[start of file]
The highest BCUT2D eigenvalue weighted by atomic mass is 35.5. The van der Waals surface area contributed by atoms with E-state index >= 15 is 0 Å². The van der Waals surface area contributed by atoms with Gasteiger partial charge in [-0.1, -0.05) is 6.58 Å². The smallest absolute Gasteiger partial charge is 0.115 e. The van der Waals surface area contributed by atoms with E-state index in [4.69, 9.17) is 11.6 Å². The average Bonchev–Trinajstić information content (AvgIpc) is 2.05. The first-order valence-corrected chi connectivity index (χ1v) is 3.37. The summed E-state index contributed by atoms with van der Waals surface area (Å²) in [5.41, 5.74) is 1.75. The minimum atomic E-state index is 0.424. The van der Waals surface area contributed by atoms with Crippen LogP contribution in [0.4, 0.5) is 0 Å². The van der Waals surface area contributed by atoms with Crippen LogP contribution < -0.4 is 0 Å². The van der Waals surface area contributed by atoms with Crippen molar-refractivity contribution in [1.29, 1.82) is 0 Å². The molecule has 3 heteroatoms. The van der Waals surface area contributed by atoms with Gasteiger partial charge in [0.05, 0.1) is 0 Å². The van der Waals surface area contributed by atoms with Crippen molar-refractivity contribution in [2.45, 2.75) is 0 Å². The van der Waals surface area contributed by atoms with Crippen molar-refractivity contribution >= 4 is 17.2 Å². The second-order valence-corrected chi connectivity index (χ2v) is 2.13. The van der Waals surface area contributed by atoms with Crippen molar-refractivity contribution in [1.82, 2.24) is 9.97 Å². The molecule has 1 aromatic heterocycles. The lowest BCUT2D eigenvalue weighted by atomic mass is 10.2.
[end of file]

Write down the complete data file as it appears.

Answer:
The highest BCUT2D eigenvalue weighted by atomic mass is 35.5. The van der Waals surface area contributed by atoms with E-state index >= 15 is 0 Å². The van der Waals surface area contributed by atoms with Gasteiger partial charge in [-0.1, -0.05) is 6.58 Å². The smallest absolute Gasteiger partial charge is 0.115 e. The van der Waals surface area contributed by atoms with E-state index in [4.69, 9.17) is 11.6 Å². The average Bonchev–Trinajstić information content (AvgIpc) is 2.05. The first-order valence-corrected chi connectivity index (χ1v) is 3.37. The summed E-state index contributed by atoms with van der Waals surface area (Å²) in [5.41, 5.74) is 1.75. The minimum atomic E-state index is 0.424. The van der Waals surface area contributed by atoms with Crippen LogP contribution in [0.4, 0.5) is 0 Å². The van der Waals surface area contributed by atoms with Crippen LogP contribution < -0.4 is 0 Å². The van der Waals surface area contributed by atoms with Crippen molar-refractivity contribution in [1.29, 1.82) is 0 Å². The molecule has 3 heteroatoms. The van der Waals surface area contributed by atoms with Gasteiger partial charge in [0.05, 0.1) is 0 Å². The van der Waals surface area contributed by atoms with Crippen molar-refractivity contribution in [2.45, 2.75) is 0 Å². The van der Waals surface area contributed by atoms with Crippen molar-refractivity contribution >= 4 is 17.2 Å². The second-order valence-corrected chi connectivity index (χ2v) is 2.13. The van der Waals surface area contributed by atoms with Crippen molar-refractivity contribution in [1.82, 2.24) is 9.97 Å². The molecule has 1 aromatic heterocycles. The lowest BCUT2D eigenvalue weighted by atomic mass is 10.2.